Coreopsis lanceolata

Tried and Trouble-free Recommended by 5 Professionals
Species Native to Missouri
Common Name: lanceleaf coreopsis
Type: Herbaceous perennial
Family: Asteraceae
Native Range: North America
Zone: 4 to 9
Height: 1.00 to 2.00 feet
Spread: 1.00 to 1.50 feet
Bloom Time: May to July
Bloom Description: Yellow
Sun: Full sun
Water: Dry to medium
Maintenance: Medium
Suggested Use: Naturalize
Flower: Showy, Good Cut
Attracts: Butterflies
Tolerate: Deer, Drought, Dry Soil, Shallow-Rocky Soil

Culture

Easily grown in dry to medium moisture, well-drained soil in full sun. Thrives in poor, sandy or rocky soils with good drainage. Tolerant of heat, humidity and drought. Prompt deadheading of spent flower stalks encourages additional bloom and prevents any unwanted self-seeding. Freely self-seeds, and in optimum growing conditions will naturalize to form large colonies. Plants may be cut back hard in summer if foliage sprawls or becomes unkempt. If grown in borders, division may be needed every 2-3 years to maintain robustness.

Noteworthy Characteristics

Coreopsis lanceolata, commonly called lanceleaf coreopsis, is a Missouri native wildflower which typically grows to 2' tall and occurs in prairies, glades, fields and roadsides primarily in the Ozark region of the State. Features solitary, yellow, daisy-like flowers (1-2" diameter) with eight yellow rays (toothed at the tips) and flat yellow center disks. Flowers bloom atop slender, erect stems from spring to early summer. Narrow, hairy, lance-shaped leaves (2-6" long) appear primarily near the base of the plant in basal tufts. Lower basal leaves are mostly entire, while smaller stem leaves may be pinnately lobed. Plants in the genus Coreopsis are sometimes commonly called lanceleaf tickseed in reference to the resemblance of the seeds to ticks. Many excellent cultivars of this species are available in commerce.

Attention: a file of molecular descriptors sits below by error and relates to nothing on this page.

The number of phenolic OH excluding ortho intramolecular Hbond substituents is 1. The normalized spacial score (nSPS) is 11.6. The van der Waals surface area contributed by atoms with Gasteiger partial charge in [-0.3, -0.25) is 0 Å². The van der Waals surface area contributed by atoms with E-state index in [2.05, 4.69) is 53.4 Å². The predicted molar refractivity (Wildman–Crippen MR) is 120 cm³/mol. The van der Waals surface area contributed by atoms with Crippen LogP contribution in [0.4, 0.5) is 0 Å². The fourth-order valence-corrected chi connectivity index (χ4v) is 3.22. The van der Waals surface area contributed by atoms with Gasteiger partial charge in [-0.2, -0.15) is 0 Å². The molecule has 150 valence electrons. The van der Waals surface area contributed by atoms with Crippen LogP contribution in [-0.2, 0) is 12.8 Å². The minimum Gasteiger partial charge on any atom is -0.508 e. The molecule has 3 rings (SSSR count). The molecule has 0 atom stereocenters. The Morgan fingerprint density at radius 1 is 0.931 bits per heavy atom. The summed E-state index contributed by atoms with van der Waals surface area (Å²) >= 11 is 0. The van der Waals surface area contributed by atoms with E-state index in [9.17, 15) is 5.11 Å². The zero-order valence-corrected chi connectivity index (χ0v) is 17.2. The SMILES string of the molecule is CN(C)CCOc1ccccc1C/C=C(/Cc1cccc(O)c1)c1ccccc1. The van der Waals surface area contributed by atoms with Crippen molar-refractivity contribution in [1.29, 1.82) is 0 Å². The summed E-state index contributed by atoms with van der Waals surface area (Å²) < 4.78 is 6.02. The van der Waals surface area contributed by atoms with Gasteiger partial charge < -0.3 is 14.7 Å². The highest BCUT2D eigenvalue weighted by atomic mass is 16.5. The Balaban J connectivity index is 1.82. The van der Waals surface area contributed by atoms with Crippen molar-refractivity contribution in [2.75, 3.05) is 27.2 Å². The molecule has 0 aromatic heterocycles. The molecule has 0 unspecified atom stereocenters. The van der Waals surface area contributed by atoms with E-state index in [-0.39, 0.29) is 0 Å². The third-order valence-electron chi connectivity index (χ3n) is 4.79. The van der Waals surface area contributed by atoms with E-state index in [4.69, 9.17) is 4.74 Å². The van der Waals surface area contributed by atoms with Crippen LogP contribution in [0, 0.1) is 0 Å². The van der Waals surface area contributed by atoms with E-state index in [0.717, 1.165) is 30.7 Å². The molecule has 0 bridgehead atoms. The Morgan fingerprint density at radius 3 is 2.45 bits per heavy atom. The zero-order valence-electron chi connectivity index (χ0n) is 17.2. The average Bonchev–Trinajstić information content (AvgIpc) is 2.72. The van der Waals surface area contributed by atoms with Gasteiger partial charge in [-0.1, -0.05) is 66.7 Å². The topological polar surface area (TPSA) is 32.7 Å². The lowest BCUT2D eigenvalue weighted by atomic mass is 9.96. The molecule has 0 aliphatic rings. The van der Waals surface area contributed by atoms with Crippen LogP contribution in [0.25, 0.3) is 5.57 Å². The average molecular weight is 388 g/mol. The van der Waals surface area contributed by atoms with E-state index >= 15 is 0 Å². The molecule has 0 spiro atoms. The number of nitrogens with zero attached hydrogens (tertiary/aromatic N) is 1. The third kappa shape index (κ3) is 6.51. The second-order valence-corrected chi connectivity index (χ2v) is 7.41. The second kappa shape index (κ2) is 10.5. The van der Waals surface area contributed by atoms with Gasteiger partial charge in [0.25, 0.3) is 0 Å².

The genus name comes from the Greek words koris meaning bug and opsis meaning like in reference to the shape of the seed which resembles a bug or tick.

Specific epithet means lance-shaped.

Problems

No serious insect or disease problems. Can be an aggressive self-seeder. Tends to sprawl, particularly if grown in moist and/or fertile soils. Crown rot may occur if grown in moist, poorly drained soils.

Garden Uses

Best naturalized in native wildflower gardens, meadows or prairies. Good plant for areas with poor, dry soils. Can be effective in borders, but self-seeding tendencies must be kept in check.